It is not unusual in the franchise world for the reputation of a brand to hit high points and low points. But the worst oil spill in U.S. history undoubtedly reminds us how the bad press suffered by a franchisor sooner or later takes a toll on its franchisees. BP’s mishandling of the oil spill certainly continues to plague the reputation of its brand but just as BP local station owner frustration appears to have reached a breaking point, the British franchisor set in motion a plan to help its distributors, jobbers, and franchisees.

The Associated Press reported on Tuesday that BP will be offering cash, a reduction in credit card fees and advertising assistance to its outlets. According to the article, the total package BP is offering to franchisees and distributors is approximately $50 to $70 million. While BP franchisees are contractually bound to continue to purchase BP gas and pay certain fees under its franchise business arrangement, is in BP’s best interest for its franchisees to feel supported and be successful.

The company-owned BP stations are few and far between. The majority of gas and convenient stations displaying the BP name are independent business owners operating as BP franchisees. The business owners enter into franchise agreements (typically 20 years) and separate fuel supply agreements in exchange for the right to use the BP name and take advantage of BP negotiated fuel rates. Franchisees usually pay an upfront franchise fee and continuing royalties to BP during the term of the franchise and fuel supply agreements.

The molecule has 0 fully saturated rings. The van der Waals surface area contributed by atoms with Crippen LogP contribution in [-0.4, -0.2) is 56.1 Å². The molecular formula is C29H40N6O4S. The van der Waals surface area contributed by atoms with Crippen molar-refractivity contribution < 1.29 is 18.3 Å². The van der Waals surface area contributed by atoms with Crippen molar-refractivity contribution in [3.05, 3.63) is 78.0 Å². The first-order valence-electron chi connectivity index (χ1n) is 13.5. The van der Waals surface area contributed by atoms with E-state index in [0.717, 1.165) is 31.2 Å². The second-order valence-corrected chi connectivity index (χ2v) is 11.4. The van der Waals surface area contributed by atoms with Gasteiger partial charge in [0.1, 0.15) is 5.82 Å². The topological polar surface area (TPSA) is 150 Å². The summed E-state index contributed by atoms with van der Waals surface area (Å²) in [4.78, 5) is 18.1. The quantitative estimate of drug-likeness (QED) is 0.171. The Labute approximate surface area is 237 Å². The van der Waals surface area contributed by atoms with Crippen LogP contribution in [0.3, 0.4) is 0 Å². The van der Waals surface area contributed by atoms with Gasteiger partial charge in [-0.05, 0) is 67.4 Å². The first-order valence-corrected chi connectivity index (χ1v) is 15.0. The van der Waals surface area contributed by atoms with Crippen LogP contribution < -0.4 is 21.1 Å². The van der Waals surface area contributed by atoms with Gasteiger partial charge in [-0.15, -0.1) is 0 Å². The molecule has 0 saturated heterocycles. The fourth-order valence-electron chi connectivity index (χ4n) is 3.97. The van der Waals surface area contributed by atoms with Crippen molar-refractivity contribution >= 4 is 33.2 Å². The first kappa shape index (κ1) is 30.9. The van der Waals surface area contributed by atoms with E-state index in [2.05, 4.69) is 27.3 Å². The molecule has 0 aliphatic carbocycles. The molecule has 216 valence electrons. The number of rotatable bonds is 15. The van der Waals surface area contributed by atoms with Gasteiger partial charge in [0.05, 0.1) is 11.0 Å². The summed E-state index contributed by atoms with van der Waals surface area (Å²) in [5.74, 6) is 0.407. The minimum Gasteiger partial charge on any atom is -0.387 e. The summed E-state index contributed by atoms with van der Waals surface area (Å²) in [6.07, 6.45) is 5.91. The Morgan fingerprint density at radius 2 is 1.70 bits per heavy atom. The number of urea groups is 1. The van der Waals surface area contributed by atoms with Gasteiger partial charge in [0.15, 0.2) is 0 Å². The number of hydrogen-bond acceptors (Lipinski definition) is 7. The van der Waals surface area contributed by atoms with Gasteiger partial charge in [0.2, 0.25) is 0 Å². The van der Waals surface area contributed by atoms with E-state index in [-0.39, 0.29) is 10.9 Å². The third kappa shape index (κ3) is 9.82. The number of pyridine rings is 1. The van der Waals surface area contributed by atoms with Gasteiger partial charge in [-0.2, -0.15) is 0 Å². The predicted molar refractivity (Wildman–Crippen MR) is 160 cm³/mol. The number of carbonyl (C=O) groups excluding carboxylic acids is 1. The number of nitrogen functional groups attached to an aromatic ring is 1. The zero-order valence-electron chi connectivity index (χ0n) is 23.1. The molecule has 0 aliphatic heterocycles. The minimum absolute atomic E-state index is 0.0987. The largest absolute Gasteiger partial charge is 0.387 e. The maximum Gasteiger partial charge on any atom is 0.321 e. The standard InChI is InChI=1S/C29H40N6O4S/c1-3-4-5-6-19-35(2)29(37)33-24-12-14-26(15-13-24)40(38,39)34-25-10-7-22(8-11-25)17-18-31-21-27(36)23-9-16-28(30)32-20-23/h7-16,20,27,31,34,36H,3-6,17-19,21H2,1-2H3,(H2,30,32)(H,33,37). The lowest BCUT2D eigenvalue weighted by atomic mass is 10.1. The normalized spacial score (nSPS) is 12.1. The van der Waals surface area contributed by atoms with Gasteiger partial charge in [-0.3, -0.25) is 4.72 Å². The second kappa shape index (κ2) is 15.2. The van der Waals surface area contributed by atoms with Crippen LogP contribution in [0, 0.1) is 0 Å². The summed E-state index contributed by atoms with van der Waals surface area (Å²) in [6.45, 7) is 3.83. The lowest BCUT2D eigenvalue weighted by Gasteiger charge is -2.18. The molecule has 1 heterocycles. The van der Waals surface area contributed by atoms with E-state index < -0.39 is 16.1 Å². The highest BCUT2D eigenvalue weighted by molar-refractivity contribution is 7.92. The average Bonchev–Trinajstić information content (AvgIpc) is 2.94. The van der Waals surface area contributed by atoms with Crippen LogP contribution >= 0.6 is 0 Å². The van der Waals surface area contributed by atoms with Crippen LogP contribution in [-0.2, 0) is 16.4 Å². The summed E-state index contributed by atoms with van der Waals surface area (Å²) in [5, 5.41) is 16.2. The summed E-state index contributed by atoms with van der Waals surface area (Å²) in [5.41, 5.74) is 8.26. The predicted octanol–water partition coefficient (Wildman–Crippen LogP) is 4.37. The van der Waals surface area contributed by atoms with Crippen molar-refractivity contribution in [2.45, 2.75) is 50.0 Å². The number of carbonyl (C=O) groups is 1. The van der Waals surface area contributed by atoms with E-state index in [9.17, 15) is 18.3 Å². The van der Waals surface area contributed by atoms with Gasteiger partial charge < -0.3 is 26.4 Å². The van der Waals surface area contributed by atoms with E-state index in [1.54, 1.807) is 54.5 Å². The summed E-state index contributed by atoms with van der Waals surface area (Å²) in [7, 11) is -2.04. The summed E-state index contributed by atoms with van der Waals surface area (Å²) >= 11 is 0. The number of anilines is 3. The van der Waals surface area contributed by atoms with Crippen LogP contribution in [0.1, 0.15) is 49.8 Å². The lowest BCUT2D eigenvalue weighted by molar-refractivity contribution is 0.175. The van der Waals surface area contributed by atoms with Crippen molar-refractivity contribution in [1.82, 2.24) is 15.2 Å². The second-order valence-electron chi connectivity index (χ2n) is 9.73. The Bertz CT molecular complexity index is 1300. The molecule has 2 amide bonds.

It was in November of 2007 that BP all but exited the retailed market and sold off most of its company-owned stores (approximately 700). This means that many BP station owners are only 3 years into a 20 year agreement to purchase BP fuel. As the Internet continues to be flooded with information encouraging local customers to boycott BP, disgruntled franchisees are likely second-guessing their decision to enter into a long-term business arrangement with the shamed oil producer. The Facebook BP boycott page has nearly 750,000 fans despite the daily public pleas from BP franchisees explaining that the boycott does more to hurt local small business owners than the British oil corporation. Now BP is trying to do its part to help. We will watch in the coming weeks to see if BP’s response helps quell franchisee dissatisfaction and whether BP’s reaction to this brand crisis is a strategy do or don’t for other franchisors.